When you imagine fish in the Chesapeake Bay, top predators probably come to mind. But the most abundant fish in the Bay weighs no more than a pair of playing cards and measures no longer than the width of your hand. (Photo: cliff1066/Flickr)Learn more »
Sam Owings, a farmer in Chestertown, Maryland, knows the challenges of controlling agricultural runoff—so he decided to develop his own solution to manage rainwater from over 100 acres of surrounding land.Learn more »
As the emerald ash borer spreads across the United States, ash trees—which play an important role in water quality—are suffering. But a collaborative effort is attempting to mitigate the damage.Watch the video »
More than 145,000 lost or abandoned traps exist in Bay, experts estimate
Restoration projects and education initiatives bring polluted waterway back to life
The average weight, in tons, of bay anchovy produced in the Chesapeake Bay each year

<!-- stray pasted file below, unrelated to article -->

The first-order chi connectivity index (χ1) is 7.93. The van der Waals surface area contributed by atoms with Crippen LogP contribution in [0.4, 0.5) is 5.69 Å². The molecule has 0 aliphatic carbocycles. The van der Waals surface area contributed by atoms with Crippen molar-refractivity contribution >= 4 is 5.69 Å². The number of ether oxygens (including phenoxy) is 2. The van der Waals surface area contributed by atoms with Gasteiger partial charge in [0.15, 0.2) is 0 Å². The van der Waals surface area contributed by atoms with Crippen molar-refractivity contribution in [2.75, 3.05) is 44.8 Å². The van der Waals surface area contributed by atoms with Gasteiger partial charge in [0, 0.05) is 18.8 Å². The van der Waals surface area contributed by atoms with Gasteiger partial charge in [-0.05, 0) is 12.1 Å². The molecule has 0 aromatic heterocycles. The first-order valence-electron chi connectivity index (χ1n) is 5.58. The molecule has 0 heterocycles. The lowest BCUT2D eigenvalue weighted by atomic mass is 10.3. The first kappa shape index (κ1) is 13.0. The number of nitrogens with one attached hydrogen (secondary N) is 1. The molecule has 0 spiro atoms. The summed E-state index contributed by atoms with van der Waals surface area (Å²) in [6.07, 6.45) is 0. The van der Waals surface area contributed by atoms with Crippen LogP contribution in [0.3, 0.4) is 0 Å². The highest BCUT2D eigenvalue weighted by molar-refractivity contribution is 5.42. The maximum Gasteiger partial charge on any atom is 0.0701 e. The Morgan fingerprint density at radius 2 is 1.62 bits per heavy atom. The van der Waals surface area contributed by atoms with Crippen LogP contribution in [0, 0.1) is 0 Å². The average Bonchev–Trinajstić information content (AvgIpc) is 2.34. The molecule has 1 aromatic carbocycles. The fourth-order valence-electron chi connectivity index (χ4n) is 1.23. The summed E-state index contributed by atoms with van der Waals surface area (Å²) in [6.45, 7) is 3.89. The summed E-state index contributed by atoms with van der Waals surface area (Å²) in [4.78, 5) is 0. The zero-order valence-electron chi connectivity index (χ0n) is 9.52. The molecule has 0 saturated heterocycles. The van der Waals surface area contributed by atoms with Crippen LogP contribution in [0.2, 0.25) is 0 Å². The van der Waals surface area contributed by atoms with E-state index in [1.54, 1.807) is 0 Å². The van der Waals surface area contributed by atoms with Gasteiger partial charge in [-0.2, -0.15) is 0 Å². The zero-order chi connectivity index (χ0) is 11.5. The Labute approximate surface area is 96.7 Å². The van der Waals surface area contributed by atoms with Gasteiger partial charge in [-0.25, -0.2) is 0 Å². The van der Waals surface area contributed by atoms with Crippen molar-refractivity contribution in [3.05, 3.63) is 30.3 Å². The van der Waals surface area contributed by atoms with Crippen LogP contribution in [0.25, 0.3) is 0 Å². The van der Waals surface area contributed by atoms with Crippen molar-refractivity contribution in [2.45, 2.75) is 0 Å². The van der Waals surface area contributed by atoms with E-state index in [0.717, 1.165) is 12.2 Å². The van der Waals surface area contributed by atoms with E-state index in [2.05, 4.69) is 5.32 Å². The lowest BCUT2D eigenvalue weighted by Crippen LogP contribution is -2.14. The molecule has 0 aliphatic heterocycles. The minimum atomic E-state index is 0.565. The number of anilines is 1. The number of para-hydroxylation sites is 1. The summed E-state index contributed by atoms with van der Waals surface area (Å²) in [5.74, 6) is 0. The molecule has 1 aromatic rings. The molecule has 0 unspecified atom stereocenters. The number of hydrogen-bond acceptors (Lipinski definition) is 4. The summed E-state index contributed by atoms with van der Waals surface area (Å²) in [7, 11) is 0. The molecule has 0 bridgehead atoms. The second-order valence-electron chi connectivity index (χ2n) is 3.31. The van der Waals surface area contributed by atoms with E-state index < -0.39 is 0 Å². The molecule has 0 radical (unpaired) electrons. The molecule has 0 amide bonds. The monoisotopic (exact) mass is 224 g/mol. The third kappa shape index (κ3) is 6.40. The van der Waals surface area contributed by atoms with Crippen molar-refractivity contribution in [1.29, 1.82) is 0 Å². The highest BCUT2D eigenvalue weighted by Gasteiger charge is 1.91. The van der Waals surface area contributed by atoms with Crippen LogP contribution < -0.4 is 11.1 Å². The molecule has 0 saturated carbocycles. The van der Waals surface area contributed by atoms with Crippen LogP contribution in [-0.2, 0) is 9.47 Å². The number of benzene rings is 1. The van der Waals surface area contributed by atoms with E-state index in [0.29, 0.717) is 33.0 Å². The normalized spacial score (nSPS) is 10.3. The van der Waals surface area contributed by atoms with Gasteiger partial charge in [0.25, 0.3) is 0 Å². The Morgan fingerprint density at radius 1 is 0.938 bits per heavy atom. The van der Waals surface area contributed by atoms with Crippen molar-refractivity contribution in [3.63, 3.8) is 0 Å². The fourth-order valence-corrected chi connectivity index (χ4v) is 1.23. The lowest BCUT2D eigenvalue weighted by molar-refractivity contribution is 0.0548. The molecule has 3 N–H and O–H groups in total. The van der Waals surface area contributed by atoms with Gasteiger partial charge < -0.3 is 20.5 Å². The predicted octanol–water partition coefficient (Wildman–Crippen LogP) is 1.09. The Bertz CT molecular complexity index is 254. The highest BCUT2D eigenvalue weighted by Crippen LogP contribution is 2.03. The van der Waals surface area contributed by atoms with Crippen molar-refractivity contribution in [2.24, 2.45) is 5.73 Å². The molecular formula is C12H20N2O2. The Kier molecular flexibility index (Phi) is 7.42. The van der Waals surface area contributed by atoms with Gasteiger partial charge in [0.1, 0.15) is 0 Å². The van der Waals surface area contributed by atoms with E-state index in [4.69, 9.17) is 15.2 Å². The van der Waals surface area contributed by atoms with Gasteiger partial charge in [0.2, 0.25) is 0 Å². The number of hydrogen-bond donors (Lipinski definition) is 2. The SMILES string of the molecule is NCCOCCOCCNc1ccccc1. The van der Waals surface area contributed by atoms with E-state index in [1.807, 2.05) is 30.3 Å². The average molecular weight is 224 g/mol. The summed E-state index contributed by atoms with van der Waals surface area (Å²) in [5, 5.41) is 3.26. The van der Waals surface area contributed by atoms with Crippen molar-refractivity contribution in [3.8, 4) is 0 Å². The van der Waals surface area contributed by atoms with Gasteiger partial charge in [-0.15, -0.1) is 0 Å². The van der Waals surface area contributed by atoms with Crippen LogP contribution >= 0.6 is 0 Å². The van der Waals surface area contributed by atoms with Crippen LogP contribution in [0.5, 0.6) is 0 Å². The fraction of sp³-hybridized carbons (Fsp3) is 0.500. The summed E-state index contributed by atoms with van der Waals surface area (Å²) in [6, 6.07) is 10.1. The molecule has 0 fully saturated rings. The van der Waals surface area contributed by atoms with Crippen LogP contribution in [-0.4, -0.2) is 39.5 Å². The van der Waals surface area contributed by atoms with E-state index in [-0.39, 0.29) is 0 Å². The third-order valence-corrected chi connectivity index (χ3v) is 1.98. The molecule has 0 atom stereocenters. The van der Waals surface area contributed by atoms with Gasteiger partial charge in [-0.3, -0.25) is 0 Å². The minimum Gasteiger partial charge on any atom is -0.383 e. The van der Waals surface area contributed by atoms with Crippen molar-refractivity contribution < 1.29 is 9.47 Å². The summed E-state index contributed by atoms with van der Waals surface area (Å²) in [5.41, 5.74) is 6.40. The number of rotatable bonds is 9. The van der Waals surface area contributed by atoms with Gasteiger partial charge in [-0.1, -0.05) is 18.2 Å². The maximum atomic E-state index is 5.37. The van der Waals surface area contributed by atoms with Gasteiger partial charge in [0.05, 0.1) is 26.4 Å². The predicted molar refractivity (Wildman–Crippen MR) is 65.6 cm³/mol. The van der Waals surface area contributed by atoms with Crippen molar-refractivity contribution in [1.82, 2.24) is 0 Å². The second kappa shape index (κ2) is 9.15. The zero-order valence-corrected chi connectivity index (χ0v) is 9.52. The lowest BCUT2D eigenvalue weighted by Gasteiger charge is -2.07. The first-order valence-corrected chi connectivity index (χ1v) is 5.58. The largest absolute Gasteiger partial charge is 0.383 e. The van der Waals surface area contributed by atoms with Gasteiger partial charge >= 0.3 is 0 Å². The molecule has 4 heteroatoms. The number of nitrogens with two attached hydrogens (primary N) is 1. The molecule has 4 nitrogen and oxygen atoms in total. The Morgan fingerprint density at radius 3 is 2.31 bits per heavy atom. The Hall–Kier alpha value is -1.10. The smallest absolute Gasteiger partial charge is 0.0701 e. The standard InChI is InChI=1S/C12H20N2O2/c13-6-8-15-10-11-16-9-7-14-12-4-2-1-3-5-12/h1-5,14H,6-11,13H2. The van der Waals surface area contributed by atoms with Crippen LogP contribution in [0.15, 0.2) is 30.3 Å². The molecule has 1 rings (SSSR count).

As a meeting place for two rivers and three states, historic site offers breathtaking scenery
Funding awarded through EPA’s Urban Waters Small Grants Program
October's Critter - Morrow’s honeysuckle is an invasive shrub with white, tube-like flowers and small, bright red and orange berries.
A tool to assess progress and enhance accountability and transparency.
The EPA established a "pollution diet" to reduce nutrients and sediment in the Bay.
Calls on the federal government to lead a renewed effort to restore the Bay.
A powerful statewide tool designed to assess and coordinate Bay restoration.
In 2014, our partners signed the Chesapeake Bay Watershed Agreement, establishing goals, outcomes, management strategies and work plans to guide the restoration of the Bay, its tributaries and the lands around them.
Between 2010 and 2014, 6,191 acres of wetlands were established, rehabilitated or reestablished on agricultural lands in the Bay watershed.
Make sure your home's downspouts drain onto grass or gravel rather than paved driveways or sidewalks.